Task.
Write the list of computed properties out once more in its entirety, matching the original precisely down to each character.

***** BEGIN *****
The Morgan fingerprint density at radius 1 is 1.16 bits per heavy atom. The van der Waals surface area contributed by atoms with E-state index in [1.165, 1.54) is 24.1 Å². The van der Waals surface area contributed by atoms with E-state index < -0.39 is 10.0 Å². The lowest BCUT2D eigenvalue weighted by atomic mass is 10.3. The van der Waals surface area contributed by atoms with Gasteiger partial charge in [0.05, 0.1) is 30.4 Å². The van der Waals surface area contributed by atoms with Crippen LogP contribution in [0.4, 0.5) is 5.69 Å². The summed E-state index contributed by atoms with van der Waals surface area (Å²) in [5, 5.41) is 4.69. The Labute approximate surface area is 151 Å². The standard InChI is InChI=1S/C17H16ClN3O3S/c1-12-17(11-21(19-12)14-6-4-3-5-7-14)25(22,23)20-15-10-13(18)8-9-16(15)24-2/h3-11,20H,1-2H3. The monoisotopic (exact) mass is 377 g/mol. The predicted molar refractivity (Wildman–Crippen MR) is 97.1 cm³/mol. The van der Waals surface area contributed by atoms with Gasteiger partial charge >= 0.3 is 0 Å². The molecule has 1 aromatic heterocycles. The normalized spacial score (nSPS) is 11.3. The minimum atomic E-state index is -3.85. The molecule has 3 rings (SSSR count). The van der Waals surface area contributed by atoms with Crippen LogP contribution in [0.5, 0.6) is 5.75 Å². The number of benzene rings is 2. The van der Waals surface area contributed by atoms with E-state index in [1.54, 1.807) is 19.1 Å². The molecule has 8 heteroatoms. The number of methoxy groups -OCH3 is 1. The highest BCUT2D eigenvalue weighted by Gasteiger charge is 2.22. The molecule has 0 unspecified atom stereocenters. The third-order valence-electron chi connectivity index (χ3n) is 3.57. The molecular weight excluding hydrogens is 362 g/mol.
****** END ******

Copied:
The Morgan fingerprint density at radius 1 is 1.16 bits per heavy atom. The van der Waals surface area contributed by atoms with E-state index in [1.165, 1.54) is 24.1 Å². The van der Waals surface area contributed by atoms with E-state index < -0.39 is 10.0 Å². The lowest BCUT2D eigenvalue weighted by atomic mass is 10.3. The van der Waals surface area contributed by atoms with Gasteiger partial charge in [0.05, 0.1) is 30.4 Å². The van der Waals surface area contributed by atoms with Crippen LogP contribution in [0.4, 0.5) is 5.69 Å². The summed E-state index contributed by atoms with van der Waals surface area (Å²) in [5, 5.41) is 4.69. The Labute approximate surface area is 151 Å². The standard InChI is InChI=1S/C17H16ClN3O3S/c1-12-17(11-21(19-12)14-6-4-3-5-7-14)25(22,23)20-15-10-13(18)8-9-16(15)24-2/h3-11,20H,1-2H3. The monoisotopic (exact) mass is 377 g/mol. The predicted molar refractivity (Wildman–Crippen MR) is 97.1 cm³/mol. The van der Waals surface area contributed by atoms with Gasteiger partial charge >= 0.3 is 0 Å². The molecule has 1 aromatic heterocycles. The normalized spacial score (nSPS) is 11.3. The minimum atomic E-state index is -3.85. The molecule has 3 rings (SSSR count). The van der Waals surface area contributed by atoms with Crippen LogP contribution in [0.5, 0.6) is 5.75 Å². The number of benzene rings is 2. The van der Waals surface area contributed by atoms with E-state index in [1.54, 1.807) is 19.1 Å². The molecule has 8 heteroatoms. The number of methoxy groups -OCH3 is 1. The highest BCUT2D eigenvalue weighted by Gasteiger charge is 2.22. The molecule has 0 unspecified atom stereocenters. The third-order valence-electron chi connectivity index (χ3n) is 3.57. The molecular weight excluding hydrogens is 362 g/mol.